3. Buyer’s/purchasing professional’s redefined role

4. Purchasing (requisitions, purchase orders, and purchasing contracts)

5. Supplier selection

6. Communication

7. Performance evaluation (relationship to customer needs)

8. Certification

9. Alliances

10. SRM technology

11. Outsourcing SRM

C. Keys to effective relationship management

1. Organizational capabilities

2. Willingness to change

3. Commitment to relationship

4. Open communications and joint objectives

D. Integrated customer/supplier relationship management

1. Role and value organization brings to both supplier and customer

2. Trends enabling greater collaboration

3. Reasons some organizations resist bringing customer and supplier together

IV. Using Information Technology (IT) to Enable Supply Chain Management (20%)

A. Role of IT in the supply chain

1. Overview

2. IT infrastructure: interface devices, communications, databases, system architecture

3. Acquisition and use of data (goals, collection & validation, and analysis)

4. Uses of information technology in the supply chain

5. Supply chain management comprehensive system

B. ERP in supply chain management

1. Overview

2. Leveraging ERP systems

C. Innovative technologies and their uses

1. Overview

2. Supply chain event management/supply chain process management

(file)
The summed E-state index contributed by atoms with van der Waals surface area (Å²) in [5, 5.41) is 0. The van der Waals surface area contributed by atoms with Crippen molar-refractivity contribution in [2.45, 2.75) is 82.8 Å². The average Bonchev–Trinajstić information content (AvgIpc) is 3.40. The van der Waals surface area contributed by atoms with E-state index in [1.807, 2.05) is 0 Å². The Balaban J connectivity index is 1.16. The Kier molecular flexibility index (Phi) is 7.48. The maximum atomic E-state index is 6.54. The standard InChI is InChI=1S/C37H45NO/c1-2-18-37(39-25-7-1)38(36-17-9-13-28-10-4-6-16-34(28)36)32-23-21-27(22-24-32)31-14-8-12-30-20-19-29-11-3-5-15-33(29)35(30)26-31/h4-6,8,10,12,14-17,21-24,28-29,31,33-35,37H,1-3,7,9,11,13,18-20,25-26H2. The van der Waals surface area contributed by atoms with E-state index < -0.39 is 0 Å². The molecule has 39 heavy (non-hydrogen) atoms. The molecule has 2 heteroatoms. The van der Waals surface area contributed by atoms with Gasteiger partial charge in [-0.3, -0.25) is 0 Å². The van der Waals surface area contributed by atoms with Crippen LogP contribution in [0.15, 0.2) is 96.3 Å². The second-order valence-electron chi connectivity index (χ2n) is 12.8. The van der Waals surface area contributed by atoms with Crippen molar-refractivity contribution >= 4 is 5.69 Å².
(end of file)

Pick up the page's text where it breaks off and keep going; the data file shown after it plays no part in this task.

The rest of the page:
3. Advanced optimization tools (including WMS, TMS)

4. Technology trends

D. Using IT to enhance supply chain performance (how tool enhances)

1. Overview

2. Electronic data transfer (EDT) and standards [including EDI, bar codes, and RFID (radio frequency identification)]

3. Advanced tools [APO/APS (advance planning and optimization/scheduling), network optimization]

E. Business

1. Overview

2. Internet-enabled supply chains

3. e Business considerations (ROI, benefits, etc.)

4. Use in collaborations and joint processes

5. B2B and B2C (business to business, business to consumer/customer)

6. Portals and hubs


APICS requires the following experience and or educational background to sit for the CSCP exam.

Eligibility requirements for the APICS CSCP designation are:

  • The APICS CPIM, CFPIM, or CIRM; or C.P.M., CSM, or CPSM designations plus two years of related business experience, or 
  • Bachelor's degree or equivalent plus two years of related business experience, or
  • Five years of related business experience.

Method of Instruction

  • Interactive facilitator-led discussion, individual action planning activities



  • Participation and action plan for development